the engineer in charge of the construction site next to the collapsed building is responsible for the accident after he allegedly started exploration and did not follow approved plans. the clinton-bush 80 fund is set up -- haiti fund is set up after death of 200,000 people. the president of mexico has said that -- rising levels of violence does not mean the war against drugs has been lost. mr. calderon said he is prepared to revise his approach while looking at tackling money laundering. >> fighting drugs, mexican style. the country's battle with mukhtar " -- multiple drug cartels is about to move to the banks. philip a. calderon wants to --
launched a cop -- felipe crackdown innch a croc 2006. he has defended his approach, saying fighting violence in the country is losing the battle. he will focus next on the crimes. >> we need to step up the fight in the matters of money laundering. i have asked the central bank as well to design a new policy against money-laundering. >> an estimated $10 billion in suspicious cast -- cash, believed to be to link to drug laundering -- to drug money, is tied to the cartels. but calderon dismissed the idea of legalizing drugs. >> if the world does not legalize drugs, at least in the u.s. as not legalize drugs, then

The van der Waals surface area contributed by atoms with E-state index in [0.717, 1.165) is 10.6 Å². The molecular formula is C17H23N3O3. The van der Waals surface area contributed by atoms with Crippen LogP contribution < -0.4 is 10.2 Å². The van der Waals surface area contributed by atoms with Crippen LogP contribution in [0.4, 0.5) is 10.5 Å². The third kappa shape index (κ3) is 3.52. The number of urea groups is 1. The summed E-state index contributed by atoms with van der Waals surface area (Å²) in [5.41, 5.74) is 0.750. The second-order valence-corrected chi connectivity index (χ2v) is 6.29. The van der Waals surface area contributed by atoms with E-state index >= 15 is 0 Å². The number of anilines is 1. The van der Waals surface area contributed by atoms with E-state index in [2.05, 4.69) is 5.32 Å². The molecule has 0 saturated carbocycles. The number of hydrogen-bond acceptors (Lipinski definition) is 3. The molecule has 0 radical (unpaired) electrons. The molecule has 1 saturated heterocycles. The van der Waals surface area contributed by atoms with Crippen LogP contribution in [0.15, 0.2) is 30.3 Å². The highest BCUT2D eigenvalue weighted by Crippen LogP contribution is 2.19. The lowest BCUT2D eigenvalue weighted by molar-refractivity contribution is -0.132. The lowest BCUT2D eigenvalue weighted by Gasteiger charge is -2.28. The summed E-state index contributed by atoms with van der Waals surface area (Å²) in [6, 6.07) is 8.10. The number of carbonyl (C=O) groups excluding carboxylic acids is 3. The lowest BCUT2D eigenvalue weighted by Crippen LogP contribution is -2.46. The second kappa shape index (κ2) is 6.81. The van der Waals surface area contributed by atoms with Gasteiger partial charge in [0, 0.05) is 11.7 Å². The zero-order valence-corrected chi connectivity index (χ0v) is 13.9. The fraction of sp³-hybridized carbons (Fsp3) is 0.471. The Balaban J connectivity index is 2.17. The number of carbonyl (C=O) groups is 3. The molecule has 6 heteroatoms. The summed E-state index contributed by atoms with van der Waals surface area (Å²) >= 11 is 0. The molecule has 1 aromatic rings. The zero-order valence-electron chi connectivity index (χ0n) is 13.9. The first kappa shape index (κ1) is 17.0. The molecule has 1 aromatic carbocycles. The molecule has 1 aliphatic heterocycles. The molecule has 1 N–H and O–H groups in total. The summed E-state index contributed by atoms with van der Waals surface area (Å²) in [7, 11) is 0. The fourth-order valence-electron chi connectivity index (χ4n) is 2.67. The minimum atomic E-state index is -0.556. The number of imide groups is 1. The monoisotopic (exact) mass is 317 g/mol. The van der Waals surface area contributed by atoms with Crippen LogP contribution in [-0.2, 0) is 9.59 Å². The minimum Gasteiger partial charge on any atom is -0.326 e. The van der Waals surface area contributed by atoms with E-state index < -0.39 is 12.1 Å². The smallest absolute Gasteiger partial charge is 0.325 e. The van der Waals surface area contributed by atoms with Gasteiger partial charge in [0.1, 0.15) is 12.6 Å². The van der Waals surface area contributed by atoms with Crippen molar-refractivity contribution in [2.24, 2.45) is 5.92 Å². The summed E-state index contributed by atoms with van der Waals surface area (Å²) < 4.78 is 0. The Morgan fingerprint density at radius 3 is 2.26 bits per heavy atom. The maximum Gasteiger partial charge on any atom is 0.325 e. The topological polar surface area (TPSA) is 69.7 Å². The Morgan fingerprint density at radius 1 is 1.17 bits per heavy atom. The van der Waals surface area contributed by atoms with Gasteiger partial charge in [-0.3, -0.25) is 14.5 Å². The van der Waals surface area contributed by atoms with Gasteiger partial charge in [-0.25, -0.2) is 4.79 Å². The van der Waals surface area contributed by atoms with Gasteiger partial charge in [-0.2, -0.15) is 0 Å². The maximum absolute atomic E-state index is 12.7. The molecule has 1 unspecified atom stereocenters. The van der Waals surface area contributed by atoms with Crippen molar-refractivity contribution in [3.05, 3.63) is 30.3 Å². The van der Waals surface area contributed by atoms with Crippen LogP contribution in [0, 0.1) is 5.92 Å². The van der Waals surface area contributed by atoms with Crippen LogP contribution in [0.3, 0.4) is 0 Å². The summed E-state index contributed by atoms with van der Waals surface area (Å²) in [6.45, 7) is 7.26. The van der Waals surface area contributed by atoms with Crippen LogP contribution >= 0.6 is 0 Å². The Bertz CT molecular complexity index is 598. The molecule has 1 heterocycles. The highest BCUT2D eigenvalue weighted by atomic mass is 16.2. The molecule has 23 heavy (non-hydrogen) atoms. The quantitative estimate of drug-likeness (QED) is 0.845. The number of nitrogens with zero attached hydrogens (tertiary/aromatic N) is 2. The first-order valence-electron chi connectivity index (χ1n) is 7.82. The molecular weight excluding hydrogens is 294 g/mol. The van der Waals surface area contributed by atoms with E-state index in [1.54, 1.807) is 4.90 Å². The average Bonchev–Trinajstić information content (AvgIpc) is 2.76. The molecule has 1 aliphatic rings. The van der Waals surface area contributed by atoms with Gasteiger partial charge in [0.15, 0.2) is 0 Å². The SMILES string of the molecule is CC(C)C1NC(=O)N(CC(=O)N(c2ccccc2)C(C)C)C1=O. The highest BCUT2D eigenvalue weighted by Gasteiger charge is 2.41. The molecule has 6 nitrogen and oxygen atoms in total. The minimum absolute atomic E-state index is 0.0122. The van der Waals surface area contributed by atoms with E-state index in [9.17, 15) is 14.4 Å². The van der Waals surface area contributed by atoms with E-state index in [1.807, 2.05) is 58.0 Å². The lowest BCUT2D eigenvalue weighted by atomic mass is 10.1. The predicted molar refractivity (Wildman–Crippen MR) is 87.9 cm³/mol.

this is absurd. because mexico does not determine the price of drugs. the price is determined by those in los angeles, new york or chicago. >> calderon is preparing to strike the drug lords where it hurts, in their pockets. >> representing the four liberian president, charles taylor, -- the man representing the former liberian president, charles taylor, has accused naomi campbell of lying about receiving diamonds. she denies line in her evidence. >> scientists in london have developed a new brain scan that can detect the condition known as autism with more than 90% accuracy. it should make a diagnosis more accurate and straightforward.